First Reference company logo

Inside Internal Controls

News and discussion on implementing risk management

machine cogs image

Author Archive - Maanit Zemel

Maanit Zemel is a commercial litigator admitted to practice in Ontario and New York, with substantial experience and expertise in Internet and social media law, including Canada’s Anti-Spam Legislation (CASL), privacy, online defamation, cyberbullying and cyber-security.

The new privacy tort – Another victory for victims of cyberbullying

In the highly-publicized decision of Doe v. N.D., the Ontario court recently granted a victim of cyberbullying significant damages, to compensate her for the serious emotional and reputational harm she suffered in the hands of the defendant.

 

, , , , , , , , , , , , , , , , ,

Canadian cyberbullying laws – Where are they now?

In the recent decision of the Nova Scotia Supreme Court of Crouch v Snell, the Court struck the Cyber-Safety Act, finding it to be unconstitutional. Specifically, the Court held that the Cyber-Safety Act violated section 2(b) (freedom of expression) and section 7 (the guarantee of life, liberty and security of the person) of the Charter of Rights and Freedoms. What impact does the Crouch v Snell decision have on the Federal cyberbullying laws?

 

, , , , , , , , , ,

My website allows users to post comments – can I be liable for defamation?

If you host a website that allows the public to post comments, you may be surprised to find out that you may sued if a stranger posts defamatory comments on it.

 

, , , , , ,

Yelp! – How do I deal with negative online reviews?

Every business knows that online reviews matter. They are today’s equivalent of “word of mouth”. It is to be expected that most businesses will, at some point, receive negative reviews online. After all, unhappy consumers tend to want to share their negative experience with the world. Those negative reviews may have a great impact on the business’ financial success or failure.

 

, , , , , , , , , , , , ,

Let’s go crazy: How a dancing baby changed online copyright law

When Stephanie Lenz took a video of her cute baby dancing to the song Let’s Go Crazy by Prince, she could not have anticipated that the video would change the law of online copyright infringement.

 

, , , , , , , , , , , , , , , , , ,

CASL one year later – Lessons learned

On July 1, 2015, Canada’s Anti-Spam Legislation (CASL) celebrated its one year anniversary. How has CASL been enforced during its first year and what lessons can be learned from its enforcement?

 

, , , , , , , , , , , ,

Lessons to be learned from Compu-Finder – CASL’s first major target

In last month’s post, I provided some tips to those of you who may be facing a regulatory prosecution under Canada’s now famous (some might say infamous) anti-spam legislation (CASL) . Those tips may of particular interest to Compu-Finder, a Quebec company that has found itself to be the first major target of CASL’s regulatory […]

 

, , , , , , , , , , ,

Responding to a complaint under Canada’s anti-spam legislation

Have you or your company received a notice from the Canadian Radio-television and Telecommunications Committee (“CRTC”) that you are the subject of a complaint under Canada’s Anti-Spam Legislation (“CASL”)? If so, you are not alone. Since CASL came into force on July 1, 2014, the CRTC has reportedly received over 210,000 complaints for violations of CASL.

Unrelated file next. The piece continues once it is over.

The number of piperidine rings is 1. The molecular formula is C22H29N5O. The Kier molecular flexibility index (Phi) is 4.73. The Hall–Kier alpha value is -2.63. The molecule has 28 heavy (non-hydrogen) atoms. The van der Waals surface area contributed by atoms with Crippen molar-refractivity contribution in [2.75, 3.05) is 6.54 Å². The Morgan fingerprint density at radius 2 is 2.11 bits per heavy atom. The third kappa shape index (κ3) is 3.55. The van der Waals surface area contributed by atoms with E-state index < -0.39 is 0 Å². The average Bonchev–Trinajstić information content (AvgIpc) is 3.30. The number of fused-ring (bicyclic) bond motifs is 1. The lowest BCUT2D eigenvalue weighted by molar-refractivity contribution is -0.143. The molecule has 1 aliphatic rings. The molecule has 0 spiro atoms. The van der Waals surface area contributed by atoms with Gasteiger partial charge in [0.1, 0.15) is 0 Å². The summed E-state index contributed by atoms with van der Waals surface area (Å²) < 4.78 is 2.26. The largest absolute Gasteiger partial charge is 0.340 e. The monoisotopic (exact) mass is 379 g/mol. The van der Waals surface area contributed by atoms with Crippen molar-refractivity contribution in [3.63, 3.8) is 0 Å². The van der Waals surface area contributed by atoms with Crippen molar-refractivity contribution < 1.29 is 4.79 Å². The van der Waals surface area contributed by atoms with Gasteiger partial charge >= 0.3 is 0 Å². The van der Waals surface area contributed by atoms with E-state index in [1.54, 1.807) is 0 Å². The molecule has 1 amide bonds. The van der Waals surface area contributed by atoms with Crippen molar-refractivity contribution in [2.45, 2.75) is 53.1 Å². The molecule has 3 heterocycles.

, , , , , , , , , , , ,

Ego vs. injury – Why pursuing defamation claims is not always about the money

A recent decision of the Ontario Superior Court of Justice is an example of how hurt feelings and damaged egos may not necessarily be a good reason to sue for defamation.

 

, , , , , , , , , , , , , ,

The ‘right to be forgotten’ on Google – Can it happen in Canada?

“If a tree falls in the forest and no one is around to hear it, does it make a sound? Similarly, if damaging information is posted on the internet and is not picked up by Google, does it cause harm?”

 

, , , , , , , , , , , , ,

The primary purpose test – deciphering CASL’s charities exemption

What about registered charities? Are they required to comply with CASL’s requirements or are they exempt from compliance? The answer to that question was made somewhat clearer on July 4, 2014.

 

, , , , , , , , , , , , , , , ,

Zero minus 24 hours – the importance of a CASL compliance policy

zero minus 24 hours

Tomorrow is July 1, 2014. It is a day that marks Canada’s “birthday”. It is also the date of the coming into force of Canada’s Anti-Spam Legislation (CASL). While most Canadians will be out celebrating Canada Day with their families and friends, they should also be in compliance with CASL. But are they?

 

, , , , , , , , , , , , , , , ,

Canada’s anti-spam legislation – What is the regulator thinking?!

With only five weeks left before Canada’s Anti-Spam Legislation’s (CASL) main requirements come into force, one of CASL’s regulators, the Canadian Radio-television and Telecommunications Commission (CRTC), has released a series of much anticipated “FAQs” .

 

, , , , , , , , , , , , , , , , , , ,

Canada’s anti-spam legislation – myths and misconceptions

Over the past months, I have been writing, lecturing and advising on Canada’s anti-spam legislation (CASL). In discussing the legislation, I have encountered many myths and misconceptions about CASL and its implications. This is not surprising. The legislation and accompanying regulations create a complex and often confusing regulatory regime that contains more questions than answers.

 

, , , , , , , , , , , , , , , , , , , , , , , , ,

Previous Posts